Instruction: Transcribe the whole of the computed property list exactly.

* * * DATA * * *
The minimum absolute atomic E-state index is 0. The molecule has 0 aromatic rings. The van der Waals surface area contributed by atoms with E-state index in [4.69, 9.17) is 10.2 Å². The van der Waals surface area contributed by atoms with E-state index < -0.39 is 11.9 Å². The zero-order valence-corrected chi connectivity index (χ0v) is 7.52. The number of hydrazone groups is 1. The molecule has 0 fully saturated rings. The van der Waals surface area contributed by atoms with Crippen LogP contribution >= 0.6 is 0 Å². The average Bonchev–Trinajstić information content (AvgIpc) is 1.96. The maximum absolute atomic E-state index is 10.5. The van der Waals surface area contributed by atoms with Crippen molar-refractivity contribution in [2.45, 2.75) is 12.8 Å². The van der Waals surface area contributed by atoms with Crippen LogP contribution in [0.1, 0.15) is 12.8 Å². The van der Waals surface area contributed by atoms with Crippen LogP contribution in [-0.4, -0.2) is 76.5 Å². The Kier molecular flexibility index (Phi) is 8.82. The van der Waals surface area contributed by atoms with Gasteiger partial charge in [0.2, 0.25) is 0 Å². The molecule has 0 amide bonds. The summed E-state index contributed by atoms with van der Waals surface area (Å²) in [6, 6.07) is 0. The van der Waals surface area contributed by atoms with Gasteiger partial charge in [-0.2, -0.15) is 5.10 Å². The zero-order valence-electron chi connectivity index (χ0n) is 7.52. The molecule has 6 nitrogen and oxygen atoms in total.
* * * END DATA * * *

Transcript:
The minimum absolute atomic E-state index is 0. The molecule has 0 aromatic rings. The van der Waals surface area contributed by atoms with E-state index in [4.69, 9.17) is 10.2 Å². The van der Waals surface area contributed by atoms with E-state index < -0.39 is 11.9 Å². The zero-order valence-corrected chi connectivity index (χ0v) is 7.52. The number of hydrazone groups is 1. The molecule has 0 fully saturated rings. The van der Waals surface area contributed by atoms with Crippen LogP contribution >= 0.6 is 0 Å². The average Bonchev–Trinajstić information content (AvgIpc) is 1.96. The maximum absolute atomic E-state index is 10.5. The van der Waals surface area contributed by atoms with Crippen molar-refractivity contribution in [2.45, 2.75) is 12.8 Å². The van der Waals surface area contributed by atoms with Crippen LogP contribution in [0.1, 0.15) is 12.8 Å². The van der Waals surface area contributed by atoms with Crippen LogP contribution in [-0.4, -0.2) is 76.5 Å². The Kier molecular flexibility index (Phi) is 8.82. The van der Waals surface area contributed by atoms with Gasteiger partial charge in [0.2, 0.25) is 0 Å². The molecule has 0 amide bonds. The summed E-state index contributed by atoms with van der Waals surface area (Å²) in [6, 6.07) is 0. The van der Waals surface area contributed by atoms with Gasteiger partial charge in [-0.2, -0.15) is 5.10 Å². The zero-order valence-electron chi connectivity index (χ0n) is 7.52. The molecule has 6 nitrogen and oxygen atoms in total.